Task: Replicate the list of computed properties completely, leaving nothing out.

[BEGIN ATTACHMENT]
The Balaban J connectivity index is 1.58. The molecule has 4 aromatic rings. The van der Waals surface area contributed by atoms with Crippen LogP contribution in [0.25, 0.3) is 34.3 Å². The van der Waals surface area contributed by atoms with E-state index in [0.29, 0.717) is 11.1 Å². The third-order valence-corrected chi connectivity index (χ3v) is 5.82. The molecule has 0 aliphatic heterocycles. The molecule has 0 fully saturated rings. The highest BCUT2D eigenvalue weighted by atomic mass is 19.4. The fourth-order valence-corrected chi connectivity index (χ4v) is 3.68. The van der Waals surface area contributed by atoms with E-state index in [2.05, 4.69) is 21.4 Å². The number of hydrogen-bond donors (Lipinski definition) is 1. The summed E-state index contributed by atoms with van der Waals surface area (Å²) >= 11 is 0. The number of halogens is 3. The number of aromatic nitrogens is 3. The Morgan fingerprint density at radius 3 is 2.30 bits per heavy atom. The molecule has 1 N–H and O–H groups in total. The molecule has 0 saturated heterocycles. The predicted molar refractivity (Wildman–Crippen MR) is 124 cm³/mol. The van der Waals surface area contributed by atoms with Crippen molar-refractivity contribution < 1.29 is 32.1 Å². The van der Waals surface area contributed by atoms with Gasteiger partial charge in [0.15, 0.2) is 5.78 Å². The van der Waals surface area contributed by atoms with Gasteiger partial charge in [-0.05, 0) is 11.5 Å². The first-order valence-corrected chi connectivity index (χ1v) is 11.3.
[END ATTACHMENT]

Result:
The Balaban J connectivity index is 1.58. The molecule has 4 aromatic rings. The van der Waals surface area contributed by atoms with Crippen LogP contribution in [0.25, 0.3) is 34.3 Å². The van der Waals surface area contributed by atoms with E-state index in [0.29, 0.717) is 11.1 Å². The third-order valence-corrected chi connectivity index (χ3v) is 5.82. The molecule has 0 aliphatic heterocycles. The molecule has 0 fully saturated rings. The highest BCUT2D eigenvalue weighted by atomic mass is 19.4. The fourth-order valence-corrected chi connectivity index (χ4v) is 3.68. The van der Waals surface area contributed by atoms with E-state index in [2.05, 4.69) is 21.4 Å². The number of hydrogen-bond donors (Lipinski definition) is 1. The summed E-state index contributed by atoms with van der Waals surface area (Å²) >= 11 is 0. The number of halogens is 3. The number of aromatic nitrogens is 3. The Morgan fingerprint density at radius 3 is 2.30 bits per heavy atom. The molecule has 1 N–H and O–H groups in total. The molecule has 0 saturated heterocycles. The predicted molar refractivity (Wildman–Crippen MR) is 124 cm³/mol. The van der Waals surface area contributed by atoms with Crippen molar-refractivity contribution < 1.29 is 32.1 Å². The van der Waals surface area contributed by atoms with Gasteiger partial charge in [0.15, 0.2) is 5.78 Å². The van der Waals surface area contributed by atoms with Gasteiger partial charge in [-0.05, 0) is 11.5 Å². The first-order valence-corrected chi connectivity index (χ1v) is 11.3.